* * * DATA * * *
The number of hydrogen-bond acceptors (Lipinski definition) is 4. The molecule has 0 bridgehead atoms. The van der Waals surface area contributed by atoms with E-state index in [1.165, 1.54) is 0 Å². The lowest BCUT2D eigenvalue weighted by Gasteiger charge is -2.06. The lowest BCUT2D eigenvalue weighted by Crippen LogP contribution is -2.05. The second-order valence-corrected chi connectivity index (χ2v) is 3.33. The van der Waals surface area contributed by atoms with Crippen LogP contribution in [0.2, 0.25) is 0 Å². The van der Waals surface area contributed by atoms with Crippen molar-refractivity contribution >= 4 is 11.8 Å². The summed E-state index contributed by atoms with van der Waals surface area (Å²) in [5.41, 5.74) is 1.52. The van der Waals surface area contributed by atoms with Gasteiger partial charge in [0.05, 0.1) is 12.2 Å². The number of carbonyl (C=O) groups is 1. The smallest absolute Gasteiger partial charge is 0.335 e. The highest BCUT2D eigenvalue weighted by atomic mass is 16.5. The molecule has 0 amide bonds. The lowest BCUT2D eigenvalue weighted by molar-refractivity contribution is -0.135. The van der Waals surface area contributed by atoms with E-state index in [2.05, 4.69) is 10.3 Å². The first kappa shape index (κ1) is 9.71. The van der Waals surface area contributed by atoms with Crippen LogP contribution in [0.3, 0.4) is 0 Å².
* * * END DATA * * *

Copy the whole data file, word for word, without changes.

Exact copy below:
The number of hydrogen-bond acceptors (Lipinski definition) is 4. The molecule has 0 bridgehead atoms. The van der Waals surface area contributed by atoms with E-state index in [1.165, 1.54) is 0 Å². The lowest BCUT2D eigenvalue weighted by Gasteiger charge is -2.06. The lowest BCUT2D eigenvalue weighted by Crippen LogP contribution is -2.05. The second-order valence-corrected chi connectivity index (χ2v) is 3.33. The van der Waals surface area contributed by atoms with Crippen LogP contribution in [0.2, 0.25) is 0 Å². The van der Waals surface area contributed by atoms with Crippen molar-refractivity contribution >= 4 is 11.8 Å². The summed E-state index contributed by atoms with van der Waals surface area (Å²) in [5.41, 5.74) is 1.52. The van der Waals surface area contributed by atoms with Gasteiger partial charge in [0.05, 0.1) is 12.2 Å². The number of carbonyl (C=O) groups is 1. The smallest absolute Gasteiger partial charge is 0.335 e. The highest BCUT2D eigenvalue weighted by atomic mass is 16.5. The molecule has 0 amide bonds. The lowest BCUT2D eigenvalue weighted by molar-refractivity contribution is -0.135. The van der Waals surface area contributed by atoms with E-state index in [2.05, 4.69) is 10.3 Å². The first kappa shape index (κ1) is 9.71. The van der Waals surface area contributed by atoms with Crippen LogP contribution in [0.3, 0.4) is 0 Å².